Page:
“We need coaches, educators and individuals to be trained as well as mentors to help our youth,” says Boaz. He has identified a great need for children in the community. There are more than 5000 children under the age of 13 in Plettenberg Bay. According to Boaz, there are virtually no employed sports coaches in the outlying schools, and there are less than seven, extremely thinly stretched volunteer teachers who are involved in coaching.
The academy has the potential to change the lives of so many children in the area. The programme is currently self-funded. To be able to continue the growth of the Academy, donations from local businesses and individuals are paramount. The ‘pay and play’ part of the programme currently funds the majority of the 50 Academy sponsored youth.
Boaz’ number is 071 252 4259 and email firstname.lastname@example.org, so go on, be a sport and contact him if you are able to contribute to the programme in any way.
The Crags Drill Squad
Founded in 2017 by Sergeant Byron de Vos from the Plettenberg Bay SAPS, Mr Louw from the Crags Primary School and Yvette Wilschut, the Crags Drill Squad programme serves about 60 youths at a time, focusing on teamwork, the importance of education and community.
“There are very few role-models for kids to look up to, so the drill squad was initiated at the Crags Primary School to instill discipline and respect and we wanted to create a safe environment for children in the afternoons,” says Wilschut.
This is one of the most important aspects of the programme, to prevent them from becoming influenced by crime, drugs and alcohol. “We want to give these children hope and a sense of belonging and accomplishment,” she says. It has not been easy. They were so out of their depth with their first competition and did not even finish. However, this was not a deterrent and both leaders and learners persevered.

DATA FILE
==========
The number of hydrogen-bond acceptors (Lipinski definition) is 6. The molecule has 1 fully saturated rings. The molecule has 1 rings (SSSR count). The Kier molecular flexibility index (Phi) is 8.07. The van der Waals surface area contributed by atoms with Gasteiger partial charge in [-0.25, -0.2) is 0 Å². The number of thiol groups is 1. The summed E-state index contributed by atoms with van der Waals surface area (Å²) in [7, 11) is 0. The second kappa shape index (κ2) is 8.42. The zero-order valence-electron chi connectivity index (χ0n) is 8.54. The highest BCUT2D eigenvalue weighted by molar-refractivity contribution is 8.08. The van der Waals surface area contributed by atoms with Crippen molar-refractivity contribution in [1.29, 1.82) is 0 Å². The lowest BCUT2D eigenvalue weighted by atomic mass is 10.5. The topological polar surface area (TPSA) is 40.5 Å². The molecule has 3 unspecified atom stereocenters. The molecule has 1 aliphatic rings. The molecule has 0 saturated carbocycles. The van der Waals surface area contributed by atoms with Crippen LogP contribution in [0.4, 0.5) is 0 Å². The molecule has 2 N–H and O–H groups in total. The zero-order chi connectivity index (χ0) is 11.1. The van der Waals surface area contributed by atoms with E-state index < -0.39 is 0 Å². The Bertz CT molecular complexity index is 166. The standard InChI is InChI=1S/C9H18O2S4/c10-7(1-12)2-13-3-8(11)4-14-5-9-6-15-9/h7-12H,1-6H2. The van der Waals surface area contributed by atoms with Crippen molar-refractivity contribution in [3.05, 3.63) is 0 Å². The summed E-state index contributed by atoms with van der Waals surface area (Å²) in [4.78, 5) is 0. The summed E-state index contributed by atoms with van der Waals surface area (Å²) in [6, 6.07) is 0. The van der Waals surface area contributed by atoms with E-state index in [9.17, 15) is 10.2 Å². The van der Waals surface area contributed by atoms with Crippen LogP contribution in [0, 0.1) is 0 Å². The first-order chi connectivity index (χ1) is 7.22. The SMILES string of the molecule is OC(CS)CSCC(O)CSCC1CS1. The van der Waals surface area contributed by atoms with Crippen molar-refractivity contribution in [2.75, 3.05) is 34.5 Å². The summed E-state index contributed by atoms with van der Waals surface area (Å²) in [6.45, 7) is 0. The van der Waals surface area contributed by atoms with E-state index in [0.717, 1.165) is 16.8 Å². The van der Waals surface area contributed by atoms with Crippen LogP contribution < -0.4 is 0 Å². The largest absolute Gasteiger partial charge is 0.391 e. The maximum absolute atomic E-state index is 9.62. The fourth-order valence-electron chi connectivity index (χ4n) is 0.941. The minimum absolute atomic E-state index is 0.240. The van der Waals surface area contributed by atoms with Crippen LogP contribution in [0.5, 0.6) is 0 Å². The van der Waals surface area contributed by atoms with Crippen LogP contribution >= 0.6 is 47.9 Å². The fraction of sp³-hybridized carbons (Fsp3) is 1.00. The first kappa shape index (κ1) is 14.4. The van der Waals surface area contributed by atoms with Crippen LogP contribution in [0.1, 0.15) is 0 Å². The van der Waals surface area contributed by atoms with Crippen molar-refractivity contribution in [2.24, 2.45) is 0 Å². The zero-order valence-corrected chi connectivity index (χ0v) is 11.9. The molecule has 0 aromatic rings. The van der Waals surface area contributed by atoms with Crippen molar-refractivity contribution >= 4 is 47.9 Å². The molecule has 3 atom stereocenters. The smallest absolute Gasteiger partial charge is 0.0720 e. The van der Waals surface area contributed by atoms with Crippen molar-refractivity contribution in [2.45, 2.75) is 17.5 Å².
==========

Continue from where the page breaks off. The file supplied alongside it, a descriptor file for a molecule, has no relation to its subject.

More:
Later that same year, they made history in Cape Town when they were awarded first place in the Exhibition category. They were the first rural team to win. Being involved with youth can be challenging, and sometimes soul-destroying. With great passion and 18 years of experience in community development, you won’t find a more dedicated programme leader than Yvette Wilschut.
“Children have been my passion for years. Our children need to be invested in urgently as they are our future! The fact is, our schools are getting out of control and children are dropping out at an alarming rate. Children need to feel like they are succeeding and achieving whilst trying to cope with the daily challenges many face. Children want to belong and have identity. For a child, being part of a team is extremely rewarding and knowing people care drives them to move forward,” she says.
It is clear, the team stick together. If a parent passes on, the entire squad will go to the funeral in uniform and pay tribute to that family member. The children draw support from one another and have become a family, and welcome new members on a regular basis. The Crags community love the project and are very supportive.
It has been rewarding for programme leaders and the community, most importantly, watching the children grow into mature, confident young adults. The programme networks with local organisations including the SAPS, the Department of Education, the Knysna Drug & Alcohol Centre, The Crags Working on Fire team and Nedbank. They focus on fitness, teamwork, learning to focus, selfesteem and life skills training.
The drill squad is a safe place to meet with peers who face similar challenges. It connects youth with community resources and offers support from staff and well-trained adults and mentors. Local businesses and individuals provide most of the squad’s funding, and more than 12 individuals volunteer to make the programme a success.
The Crags Drill Squad can be seen in action on the 16th December at the Plett Streetlights Carnival. Don’t miss their incredible display of precision and harmony, they are a treat to watch. Yvette’s number is 082 413 8077 and email email@example.com, for contributions or more info.